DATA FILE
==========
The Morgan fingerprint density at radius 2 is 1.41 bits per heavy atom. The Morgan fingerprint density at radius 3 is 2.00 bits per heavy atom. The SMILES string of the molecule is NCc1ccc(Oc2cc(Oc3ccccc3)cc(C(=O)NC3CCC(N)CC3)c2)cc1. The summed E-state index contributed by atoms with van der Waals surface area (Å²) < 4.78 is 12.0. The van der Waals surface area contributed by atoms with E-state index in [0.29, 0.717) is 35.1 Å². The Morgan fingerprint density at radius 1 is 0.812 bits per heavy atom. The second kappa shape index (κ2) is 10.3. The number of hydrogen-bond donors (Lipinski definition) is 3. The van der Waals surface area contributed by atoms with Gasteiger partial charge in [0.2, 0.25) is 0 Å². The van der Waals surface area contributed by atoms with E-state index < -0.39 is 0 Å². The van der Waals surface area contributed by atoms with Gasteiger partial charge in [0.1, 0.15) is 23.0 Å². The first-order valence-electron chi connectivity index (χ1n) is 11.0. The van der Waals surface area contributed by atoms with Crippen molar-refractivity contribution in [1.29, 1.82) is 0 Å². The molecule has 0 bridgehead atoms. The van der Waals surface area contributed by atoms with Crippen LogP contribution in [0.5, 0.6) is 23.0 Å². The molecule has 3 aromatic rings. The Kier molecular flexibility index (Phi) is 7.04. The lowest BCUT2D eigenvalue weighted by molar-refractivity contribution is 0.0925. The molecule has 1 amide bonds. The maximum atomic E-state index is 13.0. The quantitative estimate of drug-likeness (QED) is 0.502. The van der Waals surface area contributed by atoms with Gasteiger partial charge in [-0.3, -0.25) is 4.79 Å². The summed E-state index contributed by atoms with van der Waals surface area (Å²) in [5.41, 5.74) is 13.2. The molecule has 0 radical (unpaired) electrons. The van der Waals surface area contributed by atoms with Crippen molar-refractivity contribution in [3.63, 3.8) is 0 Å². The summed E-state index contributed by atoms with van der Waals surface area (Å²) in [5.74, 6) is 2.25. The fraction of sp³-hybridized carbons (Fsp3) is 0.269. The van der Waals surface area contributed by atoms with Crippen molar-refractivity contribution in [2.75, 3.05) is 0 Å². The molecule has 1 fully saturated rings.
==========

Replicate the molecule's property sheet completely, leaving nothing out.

The Morgan fingerprint density at radius 2 is 1.41 bits per heavy atom. The Morgan fingerprint density at radius 3 is 2.00 bits per heavy atom. The SMILES string of the molecule is NCc1ccc(Oc2cc(Oc3ccccc3)cc(C(=O)NC3CCC(N)CC3)c2)cc1. The summed E-state index contributed by atoms with van der Waals surface area (Å²) < 4.78 is 12.0. The van der Waals surface area contributed by atoms with E-state index in [0.29, 0.717) is 35.1 Å². The Morgan fingerprint density at radius 1 is 0.812 bits per heavy atom. The second kappa shape index (κ2) is 10.3. The number of hydrogen-bond donors (Lipinski definition) is 3. The van der Waals surface area contributed by atoms with Gasteiger partial charge in [0.2, 0.25) is 0 Å². The van der Waals surface area contributed by atoms with E-state index < -0.39 is 0 Å². The van der Waals surface area contributed by atoms with Gasteiger partial charge in [0.1, 0.15) is 23.0 Å². The first-order valence-electron chi connectivity index (χ1n) is 11.0. The van der Waals surface area contributed by atoms with Crippen molar-refractivity contribution in [1.29, 1.82) is 0 Å². The molecule has 0 bridgehead atoms. The van der Waals surface area contributed by atoms with Crippen LogP contribution in [0.5, 0.6) is 23.0 Å². The molecule has 3 aromatic rings. The Kier molecular flexibility index (Phi) is 7.04. The lowest BCUT2D eigenvalue weighted by molar-refractivity contribution is 0.0925. The molecule has 1 amide bonds. The maximum atomic E-state index is 13.0. The quantitative estimate of drug-likeness (QED) is 0.502. The van der Waals surface area contributed by atoms with Gasteiger partial charge in [-0.3, -0.25) is 4.79 Å². The summed E-state index contributed by atoms with van der Waals surface area (Å²) in [5.41, 5.74) is 13.2. The molecule has 0 radical (unpaired) electrons. The van der Waals surface area contributed by atoms with Crippen molar-refractivity contribution in [3.63, 3.8) is 0 Å². The summed E-state index contributed by atoms with van der Waals surface area (Å²) in [5.74, 6) is 2.25. The fraction of sp³-hybridized carbons (Fsp3) is 0.269. The van der Waals surface area contributed by atoms with Crippen molar-refractivity contribution in [2.75, 3.05) is 0 Å². The molecule has 1 fully saturated rings.